Hurricane Laura is expected to hit the coast of Texas and Louisiana near the anniversary of Harvey, one of the most disastrous storms the region has experienced.
The Gulf Coast was largely spared by Tropical Storm Marco, but officials warned that Laura is expected to be much more damaging.
After hours of back-and-forth between Russian doctors and officials, Aleksei A. Navalny was flown to Berlin, where he is being treated at a research hospital.
Thousands of people have fled their homes amid a grueling heat wave, the coronavirus pandemic and air thick with smoke.
The entire city of Healdsburg was told overnight to prepare to flee, while another blaze prompted evacuation orders on the edge of San Jose.
The nation’s most-populated state is facing multiple crises, including 23 major wildfires raging while the daily death toll from the coronavirus is above 100.
The National Weather Service issued an unusual warning on Saturday about the possibility of “a fire-induced tornado.”
Hurricane Hanna prompted officials and residents alike to rethink how and where to ride out a dangerous storm during a pandemic.
Record-breaking rains this week in the country’s southernmost main island, which have killed 62, have shown the vulnerability of people living in nursing homes.
Officials said that at least 15 people were feared dead as a result of the deluge and mudslides that struck the island of Kyushu overnight.
The Bush Fire, northeast of Phoenix, has burned 64,000 acres as firefighters struggle against high winds and dry summer heat.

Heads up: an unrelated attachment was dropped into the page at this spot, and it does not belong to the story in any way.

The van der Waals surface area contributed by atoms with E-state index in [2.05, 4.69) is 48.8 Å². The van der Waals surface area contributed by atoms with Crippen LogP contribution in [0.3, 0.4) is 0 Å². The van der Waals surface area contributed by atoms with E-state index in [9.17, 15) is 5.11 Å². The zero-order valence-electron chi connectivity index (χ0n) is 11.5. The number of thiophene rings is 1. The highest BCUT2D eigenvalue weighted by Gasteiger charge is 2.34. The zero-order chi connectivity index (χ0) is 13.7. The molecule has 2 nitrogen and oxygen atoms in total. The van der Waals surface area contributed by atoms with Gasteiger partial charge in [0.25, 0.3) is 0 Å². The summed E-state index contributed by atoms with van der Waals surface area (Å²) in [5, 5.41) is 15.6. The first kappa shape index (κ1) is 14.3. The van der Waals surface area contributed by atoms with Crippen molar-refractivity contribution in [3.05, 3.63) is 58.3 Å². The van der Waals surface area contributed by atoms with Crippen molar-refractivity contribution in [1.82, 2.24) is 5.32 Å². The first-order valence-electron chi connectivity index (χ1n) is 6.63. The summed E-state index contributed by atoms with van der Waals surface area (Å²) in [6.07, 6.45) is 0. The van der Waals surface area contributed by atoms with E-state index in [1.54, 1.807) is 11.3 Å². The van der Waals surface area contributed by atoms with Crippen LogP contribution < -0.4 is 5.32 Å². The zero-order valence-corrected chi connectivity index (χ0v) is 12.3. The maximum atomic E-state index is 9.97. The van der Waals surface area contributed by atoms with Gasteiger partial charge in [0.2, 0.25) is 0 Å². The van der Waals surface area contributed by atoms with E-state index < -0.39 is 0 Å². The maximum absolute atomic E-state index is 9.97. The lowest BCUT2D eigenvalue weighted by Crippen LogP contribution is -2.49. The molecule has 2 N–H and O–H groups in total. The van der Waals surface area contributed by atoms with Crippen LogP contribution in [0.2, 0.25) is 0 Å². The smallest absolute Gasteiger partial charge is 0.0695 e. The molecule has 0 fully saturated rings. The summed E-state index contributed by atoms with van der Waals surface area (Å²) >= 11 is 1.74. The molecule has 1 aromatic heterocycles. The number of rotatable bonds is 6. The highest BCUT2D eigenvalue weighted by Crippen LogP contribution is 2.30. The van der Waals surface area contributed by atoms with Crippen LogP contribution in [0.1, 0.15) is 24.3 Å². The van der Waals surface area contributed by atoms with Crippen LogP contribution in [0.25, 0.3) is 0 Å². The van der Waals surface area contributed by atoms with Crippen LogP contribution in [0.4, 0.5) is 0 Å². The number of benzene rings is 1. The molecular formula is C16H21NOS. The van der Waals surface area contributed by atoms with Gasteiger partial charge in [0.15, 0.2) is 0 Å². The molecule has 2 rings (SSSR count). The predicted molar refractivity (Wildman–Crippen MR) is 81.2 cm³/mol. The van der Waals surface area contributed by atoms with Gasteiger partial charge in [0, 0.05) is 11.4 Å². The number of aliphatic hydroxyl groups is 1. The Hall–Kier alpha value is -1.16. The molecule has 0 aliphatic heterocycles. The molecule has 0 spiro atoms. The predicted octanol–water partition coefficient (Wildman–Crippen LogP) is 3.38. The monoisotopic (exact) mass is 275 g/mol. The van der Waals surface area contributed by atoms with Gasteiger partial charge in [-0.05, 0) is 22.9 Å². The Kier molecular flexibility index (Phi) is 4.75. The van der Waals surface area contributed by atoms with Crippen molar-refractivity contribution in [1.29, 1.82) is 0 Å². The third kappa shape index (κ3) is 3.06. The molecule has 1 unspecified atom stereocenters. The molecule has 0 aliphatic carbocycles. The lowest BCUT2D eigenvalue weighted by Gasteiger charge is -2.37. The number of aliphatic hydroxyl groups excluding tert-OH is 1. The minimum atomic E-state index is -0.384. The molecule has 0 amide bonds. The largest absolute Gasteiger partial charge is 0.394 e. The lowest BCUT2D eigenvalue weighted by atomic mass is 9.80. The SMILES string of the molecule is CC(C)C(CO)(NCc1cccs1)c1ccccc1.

This year Floridians will have to weigh what is more dangerous — a storm or the virus.
To evacuate or shelter in place? How can utility crews practice social distancing? Will there be enough masks? Florida is trying to figure it out.
The worst damage was reported in the Indian state of West Bengal, home to the metropolis Kolkata and many small, coastal villages.
The National Weather Service issued a flash-flood warning for areas near the Tittabawassee River. The disaster was compounded by the effects of the coronavirus.
Officials warned of life-threatening danger after the two dams northwest of Detroit failed.
The failure of the dams was expected to bring record-setting flooding, with response complicated by the coronavirus.
Hundreds of thousands have been evacuated as Cyclone Amphan approaches, one of the region’s most powerful storms in decades.
The storm was bringing torrential rains to the coast of Luzon, an island that is home to 60 million people. Officials warned that packed evacuation centers could become breeding grounds for coronavirus.
The powerful storm is on a path toward hitting Luzon, the country’s largest and most populous island, on Saturday.
Using naval ships and the national airline, the government plans to bring back Indian citizens around the world whose lives have been upended by the pandemic.
More than 1,000 residents were told to move away from fires that a state official called “extremely dangerous.”
In previous years, returned volunteers were not eligible for unemployment benefits, but they will now be covered by the coronavirus relief plan.
As the coronavirus spreads, American tourists say the State Department was slow to inform citizens of the challenges in returning home.